Professor Birgitte Lane’s research career has been distinguished for her contribution to the understanding of the structure and function of the keratin cytoskeleton, the subcellular system of nanofilamentous proteins that give tissues their resilience and strength, with special focus on the biology of the skin. She pioneered the development and use of monoclonal antibodies to keratins as markers of differentiation in health and disease, and key tools in diagnostic pathology. She established the link between keratin gene mutations and human skin fragility diseases, and led a team that identified the basis of more than 15 distinct inherited skin disorders. Her team became a central reference point in this field and a leading laboratory for generating and supplying reagents to the broader community. Her recent studies on the cellular effects of these mutations are suggesting entirely new approaches to therapy for incurable genetic skin fragility conditions. After the beginnings of her research career in London and its development in Scotland, she went on to establish a third successful research team in Singapore. She brought her research programmes on skin cancer and rare genetic skin diseases to the Centre for Molecular Medicine, later the Institute of Medical Biology and now the Skin Research Institute of Singapore, and these programmes formed the start of the growth of skin research in Singapore. She continues to be seen as a thought-leader in her field and is in demand as a speaker at international conferences. She has trained and mentored several internationally prominent scientists including Professor Xin Lu FMedSci (Director, Ludwig Institute, Oxford) and Professor Irwin McLean FRS FMedSci (Univ. Dundee).
In parallel to her research activities, Birgit Lane has played a key role in the international scientific community through her work with significant research evaluation and strategy committees (UK’s Research Assessment Exercise, Wellcome Trust, Lister Institute, Cancer Research UK, and professional societies such as the British Society for Cell Biology) and led the development of research institutions in the UK and Singapore. She played a key role in establishing the Wellcome Trust Biocentre at the University of Dundee and led the formation of the Division of Cell and Developmental Biology at the University of Dundee in the 1990s. Coming to Singapore in 2005, she joined A*STAR to help build the Biomedical Sciences initiative, founding A*STAR’s Institute of Medical Biology in 2007, followed by the Skin Research Institute of Singapore in 2013. She headed IMB for 12 years and developed it into one of Singapore’s most successful research institutes with a strong international reputation. She subsequently led IMB’s evolution to SRIS, which is now widely seen as the strongest translational skin research cluster world-wide. Beyond A*STAR, she established an academic society for skin research in Singapore, the Skin Research Society (Singapore), and helped establish a patient advocacy group, Debra Singapore, with whom she works for the patient community affected by epidermolysis bullosa.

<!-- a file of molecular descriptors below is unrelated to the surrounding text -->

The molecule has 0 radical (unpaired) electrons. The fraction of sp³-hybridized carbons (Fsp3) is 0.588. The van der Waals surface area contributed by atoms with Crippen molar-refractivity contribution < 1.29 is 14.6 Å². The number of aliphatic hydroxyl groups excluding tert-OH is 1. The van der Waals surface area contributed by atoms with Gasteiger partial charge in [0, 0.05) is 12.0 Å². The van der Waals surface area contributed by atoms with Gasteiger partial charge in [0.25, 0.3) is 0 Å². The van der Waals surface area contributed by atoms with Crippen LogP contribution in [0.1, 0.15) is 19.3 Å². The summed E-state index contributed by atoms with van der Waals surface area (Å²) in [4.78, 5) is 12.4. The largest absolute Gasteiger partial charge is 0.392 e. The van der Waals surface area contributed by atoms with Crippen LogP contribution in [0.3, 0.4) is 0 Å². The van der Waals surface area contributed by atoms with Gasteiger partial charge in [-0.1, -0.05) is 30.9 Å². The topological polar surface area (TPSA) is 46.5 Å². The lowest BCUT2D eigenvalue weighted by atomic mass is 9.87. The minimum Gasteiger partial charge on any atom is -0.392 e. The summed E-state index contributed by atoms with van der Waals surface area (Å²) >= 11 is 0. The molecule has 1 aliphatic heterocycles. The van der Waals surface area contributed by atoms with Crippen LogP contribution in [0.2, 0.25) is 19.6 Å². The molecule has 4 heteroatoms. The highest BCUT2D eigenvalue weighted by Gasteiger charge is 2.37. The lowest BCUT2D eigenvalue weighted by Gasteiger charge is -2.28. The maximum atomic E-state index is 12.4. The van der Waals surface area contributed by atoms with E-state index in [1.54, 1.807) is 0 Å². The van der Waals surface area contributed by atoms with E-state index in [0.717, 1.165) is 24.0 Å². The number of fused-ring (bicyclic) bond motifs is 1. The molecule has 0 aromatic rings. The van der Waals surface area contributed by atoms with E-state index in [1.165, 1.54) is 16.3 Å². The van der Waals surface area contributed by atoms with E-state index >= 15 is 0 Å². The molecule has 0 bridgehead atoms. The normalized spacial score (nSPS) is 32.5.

Epithelial cells grow as sheets, covering our bodies and lining the spaces and organs inside. These cells are incredibly strong due to their internal keratin filament networks. Mutations in keratins lead to fragile skin (EBS, or "butterfly children"). Working with dermatologists, this research group studies the far ranging pathological consequences of keratin mutations - from cell stress to potential cancer susceptibility - to see how these diseases can best be identified and their severity reduced.
Keratin filament proteins of the cytoskeleton play an important part in promoting, defining and maintaining epithelial differentiation and function. Epithelia are sealed sheets of polarised cells that line spaces and enclose organs and maintain large functional differences across the sheet. Keratin filament protein networks cross the cytoplasm of epithelial cells, link into anchorage junctions around the edges and providing the physical resilience for epithelial tissues to withstand normal wear and tear. Mutations in keratins lead to inherited tissue fragility disorders such as EBS, and recent data from this lab and others suggest that part of this fragility arises from the stress signals originating from mutant protein accumulating in cells.
Epithelial cells sense mechanical stress in many natural situations. Tissue stretching occurs normally in bladder and lungs, and more slowly in growth or development; upon ischemia, mechanical stress arises from hypotonic cell swelling. How do cells sense, resist and respond to such mechanical changes? The keratin filament system is well placed to relay changes in tissue tension that impact on cell behaviour in development, growth, wound healing and cancer. We collaborate with clinicians and engineers to stress cells and analyse their response, looking for points at which intervention can provide new targets for disease therapies.
Current projects in the lab include (i) mechanical signaling in keratinocyte wound activation; (ii) therapeutic strategies for keratin disorders; (iii) susceptibilities to non-melanoma skin cancer; (iv) post-translational regulation of keratin filament proteins; (v) genetic mechanisms underlying skin disorders. The lab has also established a renowned knowledgebase, the Human Intermediate Filament Database.